Big films clashing in next six months: Is this bad for business?
Traditionally, it’s the end of the year that sees big releases queuing up at the box office. The beginning of the year, on the other hand, is comparatively a quieter time in Bollywood. Except, the calendar for 2015 is starting to look very different.bollywood Updated: Sep 10, 2014 15:09 IST
Traditionally, it’s the end of the year that sees big releases queuing up at the box office. The beginning of the year, on the other hand, is comparatively a quieter time in Bollywood. Except, the calendar for 2015 is starting to look very different.
It’s getting crowded
Sheer coincidence has seen a bunch of big releases — originally slated for end-2014 — move to early next year. The Ranbir Kapoor and Anushka Sharma-starrer, Bombay Velvet, was slated to release on November 28, but with a significant amount of VFX work pending, it will apparently release in May, 2015. Similarly, the John Abraham-starrer Welcome Back was set to release alongside Aamir Khan’s PK on December 19; but with portions yet to be shot, it has a new date of January 23. Again, Arjun Kapoor-Sonakshi Sinha-starrer Tevar has moved from December 5 to January 9.
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The list doesn’t end there. Saif Ali Khan-Katrina Kaif starrer Phantom, Sushant Singh Rajput-starrer Detective Byomkesh Bakshy, and Ranbir-Arjun Rampal-starrer Roy have also been pushed to next year. Phantom’s director Kabir Khan says, “The release date got pushed as dates are decided by studios nowadays, so, I don’t take the final call.”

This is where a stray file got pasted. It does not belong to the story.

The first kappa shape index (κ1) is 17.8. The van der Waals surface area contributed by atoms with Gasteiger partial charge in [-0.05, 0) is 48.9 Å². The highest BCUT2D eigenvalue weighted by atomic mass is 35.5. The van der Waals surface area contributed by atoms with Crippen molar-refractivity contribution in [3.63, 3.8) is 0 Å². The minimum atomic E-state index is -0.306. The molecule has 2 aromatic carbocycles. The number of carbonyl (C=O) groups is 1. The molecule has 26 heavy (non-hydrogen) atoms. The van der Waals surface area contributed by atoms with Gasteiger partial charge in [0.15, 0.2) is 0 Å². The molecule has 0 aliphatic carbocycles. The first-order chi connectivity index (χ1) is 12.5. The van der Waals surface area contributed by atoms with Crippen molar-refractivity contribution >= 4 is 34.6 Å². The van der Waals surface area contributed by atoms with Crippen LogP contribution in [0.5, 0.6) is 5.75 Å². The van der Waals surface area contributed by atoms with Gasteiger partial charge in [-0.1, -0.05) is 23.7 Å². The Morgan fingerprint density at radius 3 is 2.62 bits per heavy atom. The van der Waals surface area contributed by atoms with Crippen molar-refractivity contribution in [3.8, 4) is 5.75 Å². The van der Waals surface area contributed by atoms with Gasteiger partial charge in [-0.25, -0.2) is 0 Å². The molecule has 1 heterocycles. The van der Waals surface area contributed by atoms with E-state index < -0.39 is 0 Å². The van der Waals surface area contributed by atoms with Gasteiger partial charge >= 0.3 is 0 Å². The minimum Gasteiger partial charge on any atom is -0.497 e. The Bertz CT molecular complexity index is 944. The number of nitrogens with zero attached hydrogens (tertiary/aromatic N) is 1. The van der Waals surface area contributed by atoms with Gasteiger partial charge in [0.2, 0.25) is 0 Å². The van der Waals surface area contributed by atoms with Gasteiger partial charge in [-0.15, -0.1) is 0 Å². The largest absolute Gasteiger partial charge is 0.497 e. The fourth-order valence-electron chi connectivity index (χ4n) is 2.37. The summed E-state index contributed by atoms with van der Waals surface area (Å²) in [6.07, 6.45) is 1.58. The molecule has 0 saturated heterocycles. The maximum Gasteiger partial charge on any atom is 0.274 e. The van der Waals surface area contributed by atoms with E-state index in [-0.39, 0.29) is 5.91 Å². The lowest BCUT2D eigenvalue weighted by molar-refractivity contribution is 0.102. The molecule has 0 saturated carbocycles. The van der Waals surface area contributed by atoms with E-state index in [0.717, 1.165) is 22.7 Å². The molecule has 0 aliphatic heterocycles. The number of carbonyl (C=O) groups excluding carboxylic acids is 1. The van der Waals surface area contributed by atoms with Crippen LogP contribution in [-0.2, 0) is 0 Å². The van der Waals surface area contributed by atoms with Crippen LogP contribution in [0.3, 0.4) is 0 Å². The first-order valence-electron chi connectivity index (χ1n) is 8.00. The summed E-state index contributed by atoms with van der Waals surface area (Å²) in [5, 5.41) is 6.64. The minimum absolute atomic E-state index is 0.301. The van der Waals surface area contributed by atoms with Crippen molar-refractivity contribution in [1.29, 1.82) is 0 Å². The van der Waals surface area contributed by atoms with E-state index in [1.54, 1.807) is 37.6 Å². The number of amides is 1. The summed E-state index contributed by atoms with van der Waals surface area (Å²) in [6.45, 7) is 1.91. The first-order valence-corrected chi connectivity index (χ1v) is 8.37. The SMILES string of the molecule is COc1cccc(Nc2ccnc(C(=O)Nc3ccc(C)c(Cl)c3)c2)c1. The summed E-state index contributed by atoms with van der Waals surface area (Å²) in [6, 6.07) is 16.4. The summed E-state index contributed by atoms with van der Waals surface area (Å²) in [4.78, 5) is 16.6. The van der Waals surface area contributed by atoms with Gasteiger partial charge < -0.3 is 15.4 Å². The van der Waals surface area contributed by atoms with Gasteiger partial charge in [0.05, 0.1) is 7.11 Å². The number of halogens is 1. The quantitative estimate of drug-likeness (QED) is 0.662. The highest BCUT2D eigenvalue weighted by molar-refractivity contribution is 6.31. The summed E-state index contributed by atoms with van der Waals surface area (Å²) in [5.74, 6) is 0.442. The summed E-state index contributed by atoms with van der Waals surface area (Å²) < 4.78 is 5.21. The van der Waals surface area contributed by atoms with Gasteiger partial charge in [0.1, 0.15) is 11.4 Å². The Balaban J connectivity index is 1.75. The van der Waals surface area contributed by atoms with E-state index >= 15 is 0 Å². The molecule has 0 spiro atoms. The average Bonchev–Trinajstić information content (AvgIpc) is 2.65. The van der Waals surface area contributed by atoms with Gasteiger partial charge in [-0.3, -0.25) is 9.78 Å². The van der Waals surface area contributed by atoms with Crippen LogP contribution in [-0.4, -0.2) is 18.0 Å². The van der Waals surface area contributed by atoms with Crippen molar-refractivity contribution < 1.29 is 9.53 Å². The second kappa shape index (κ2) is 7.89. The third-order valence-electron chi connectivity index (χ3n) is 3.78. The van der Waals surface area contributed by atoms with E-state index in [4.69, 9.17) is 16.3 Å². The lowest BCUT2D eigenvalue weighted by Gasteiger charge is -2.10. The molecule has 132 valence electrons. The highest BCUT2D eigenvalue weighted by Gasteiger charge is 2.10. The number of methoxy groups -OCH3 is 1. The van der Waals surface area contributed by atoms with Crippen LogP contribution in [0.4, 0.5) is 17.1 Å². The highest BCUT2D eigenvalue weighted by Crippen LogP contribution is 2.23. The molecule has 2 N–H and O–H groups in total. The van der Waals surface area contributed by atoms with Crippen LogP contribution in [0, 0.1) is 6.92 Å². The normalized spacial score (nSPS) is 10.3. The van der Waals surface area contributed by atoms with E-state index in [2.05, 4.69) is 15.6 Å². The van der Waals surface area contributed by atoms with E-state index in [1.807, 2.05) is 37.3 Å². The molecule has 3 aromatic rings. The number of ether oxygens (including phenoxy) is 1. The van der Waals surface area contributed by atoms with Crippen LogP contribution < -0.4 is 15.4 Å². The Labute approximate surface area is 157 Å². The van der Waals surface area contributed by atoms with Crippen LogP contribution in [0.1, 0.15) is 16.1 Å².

Also read:It's official! Ranbir's Bombay Velvet and Aamir's P.K will not clash
Bad for business?
The combined budget for the big films, according to trade estimates, is already around `600-`700 cr (for the first six months). “Big clashes eat into almost 25per cent of the business for each release,” says exhibitor-distributor Akshaye Rathi. Trade analyst Amod Mehra adds, “The first six months are avoided due to several reasons — IPL (the Indian Premier League takes place around April-June) and school examinations, among others. If big films are still releasing, it shows their desperation.”